One rather quirky addition to a library where I worked for two decades, was a book called Quirky Qwerty: the story of the keyboard @ your fingertips. {Rats, I probably can't use it in the authors game :ymsigh:} It not only dealt with keyboards & how we got them, but also some of the symbols and accents used with various letters. Umlauts, for example, are the two dots over various letters & names. There is something similar called a dieresis which according to online Merriam Webster is a way of indicating two adjacent vowel sounds which have to be pronounced separately as in the word naïve. Or as in Thaïs (the name of an Ancient Greek courtesan) or Emily Brontë

In French a grave is the name for an accent sloping down from the left, an acute is one rising up from the left, whilst a cedilla is a symbol attached to a letter, usually a letter C at the bottom and a circumflex is the little hat-like symbol at the top of a vowel sound such as in this sentence. The circumflex over the letter ô in the French words for hospital or hotel denote the letter s has been left out of the original French words.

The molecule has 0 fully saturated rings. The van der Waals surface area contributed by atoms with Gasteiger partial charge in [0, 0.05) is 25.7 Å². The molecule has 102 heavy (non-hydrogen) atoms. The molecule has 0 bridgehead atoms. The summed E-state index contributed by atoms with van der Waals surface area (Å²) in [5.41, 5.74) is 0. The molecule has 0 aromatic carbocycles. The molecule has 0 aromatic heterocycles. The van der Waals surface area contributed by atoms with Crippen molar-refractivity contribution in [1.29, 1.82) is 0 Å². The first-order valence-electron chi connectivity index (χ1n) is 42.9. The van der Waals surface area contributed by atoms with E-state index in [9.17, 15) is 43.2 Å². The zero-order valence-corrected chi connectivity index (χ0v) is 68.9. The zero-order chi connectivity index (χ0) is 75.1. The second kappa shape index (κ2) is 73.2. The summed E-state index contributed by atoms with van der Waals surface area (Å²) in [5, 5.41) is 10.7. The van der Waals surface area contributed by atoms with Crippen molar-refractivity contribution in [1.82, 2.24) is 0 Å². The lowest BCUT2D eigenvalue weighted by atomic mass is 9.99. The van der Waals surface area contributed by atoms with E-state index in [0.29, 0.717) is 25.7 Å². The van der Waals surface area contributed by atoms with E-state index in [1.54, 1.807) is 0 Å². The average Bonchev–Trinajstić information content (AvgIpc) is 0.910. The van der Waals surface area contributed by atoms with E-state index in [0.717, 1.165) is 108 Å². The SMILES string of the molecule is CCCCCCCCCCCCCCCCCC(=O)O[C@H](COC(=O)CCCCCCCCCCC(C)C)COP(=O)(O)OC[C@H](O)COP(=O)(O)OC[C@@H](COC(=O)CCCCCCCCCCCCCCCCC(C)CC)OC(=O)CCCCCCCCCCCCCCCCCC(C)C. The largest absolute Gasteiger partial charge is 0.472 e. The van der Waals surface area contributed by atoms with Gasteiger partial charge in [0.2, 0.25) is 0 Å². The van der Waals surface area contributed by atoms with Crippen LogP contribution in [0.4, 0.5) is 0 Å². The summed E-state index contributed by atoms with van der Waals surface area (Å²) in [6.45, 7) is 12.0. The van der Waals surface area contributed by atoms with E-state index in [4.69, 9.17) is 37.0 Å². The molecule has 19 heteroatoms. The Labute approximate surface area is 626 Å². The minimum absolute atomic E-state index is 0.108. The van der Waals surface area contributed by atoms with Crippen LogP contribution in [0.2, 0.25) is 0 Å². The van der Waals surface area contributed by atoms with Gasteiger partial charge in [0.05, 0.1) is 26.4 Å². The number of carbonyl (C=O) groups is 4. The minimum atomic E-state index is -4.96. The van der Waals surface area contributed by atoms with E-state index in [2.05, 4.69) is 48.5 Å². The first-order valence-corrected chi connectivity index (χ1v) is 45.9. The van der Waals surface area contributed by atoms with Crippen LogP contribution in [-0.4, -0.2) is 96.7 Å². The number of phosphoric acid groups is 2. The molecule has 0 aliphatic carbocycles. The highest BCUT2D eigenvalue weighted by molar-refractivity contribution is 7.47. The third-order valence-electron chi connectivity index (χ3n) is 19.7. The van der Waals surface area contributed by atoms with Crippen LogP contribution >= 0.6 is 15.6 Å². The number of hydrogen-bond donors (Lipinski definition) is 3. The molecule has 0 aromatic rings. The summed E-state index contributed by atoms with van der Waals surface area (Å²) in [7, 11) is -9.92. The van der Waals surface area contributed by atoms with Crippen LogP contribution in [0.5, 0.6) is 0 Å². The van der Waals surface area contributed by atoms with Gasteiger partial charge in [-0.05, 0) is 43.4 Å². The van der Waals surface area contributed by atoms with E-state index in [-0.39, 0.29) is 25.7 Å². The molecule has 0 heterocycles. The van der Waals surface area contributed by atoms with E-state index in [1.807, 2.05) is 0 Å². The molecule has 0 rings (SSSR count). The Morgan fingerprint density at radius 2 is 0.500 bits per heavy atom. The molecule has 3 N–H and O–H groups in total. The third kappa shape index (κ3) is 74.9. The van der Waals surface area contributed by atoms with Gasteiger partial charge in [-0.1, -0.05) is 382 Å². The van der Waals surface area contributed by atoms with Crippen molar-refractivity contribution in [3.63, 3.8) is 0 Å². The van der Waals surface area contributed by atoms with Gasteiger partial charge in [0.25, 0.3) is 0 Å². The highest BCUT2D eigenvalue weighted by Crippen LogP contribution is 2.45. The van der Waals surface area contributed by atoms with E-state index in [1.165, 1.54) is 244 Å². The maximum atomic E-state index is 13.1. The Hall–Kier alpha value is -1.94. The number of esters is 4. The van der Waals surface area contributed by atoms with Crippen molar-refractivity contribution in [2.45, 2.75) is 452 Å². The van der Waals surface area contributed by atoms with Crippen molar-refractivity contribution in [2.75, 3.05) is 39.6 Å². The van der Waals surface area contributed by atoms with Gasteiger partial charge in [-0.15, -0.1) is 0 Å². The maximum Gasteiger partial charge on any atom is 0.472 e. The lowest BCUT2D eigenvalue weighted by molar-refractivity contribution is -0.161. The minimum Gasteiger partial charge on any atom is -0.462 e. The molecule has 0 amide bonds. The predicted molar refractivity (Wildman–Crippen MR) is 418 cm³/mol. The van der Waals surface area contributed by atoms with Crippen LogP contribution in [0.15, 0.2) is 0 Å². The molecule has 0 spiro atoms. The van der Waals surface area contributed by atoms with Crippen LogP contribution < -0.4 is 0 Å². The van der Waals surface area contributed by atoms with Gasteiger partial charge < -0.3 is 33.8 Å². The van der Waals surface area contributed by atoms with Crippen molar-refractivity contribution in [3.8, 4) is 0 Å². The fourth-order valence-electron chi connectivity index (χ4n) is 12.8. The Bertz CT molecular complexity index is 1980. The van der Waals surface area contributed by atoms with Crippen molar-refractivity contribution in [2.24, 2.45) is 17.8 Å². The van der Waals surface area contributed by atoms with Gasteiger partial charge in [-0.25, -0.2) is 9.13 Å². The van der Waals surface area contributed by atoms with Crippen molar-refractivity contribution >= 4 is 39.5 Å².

Mon Père et ma Mère boivent des tasses du thé à l’hôpital avec un garçon qui est là pour voire quelqu’un d'autre. (My father & mother are drinking cups of tea at the hospital with a boy who is there to see someone else.)

I wish there was an easier way of doing some of the accented letters, not only the umlauts, I might use, without having to cut & paste all the time, having only a standard English language keyboard. I could do with an English pound symbol as well. :( Does anyone else have the same problem with some words, especially names?

stargazer wrote:syzygy - meaning three astronomical objects nearly in a straight line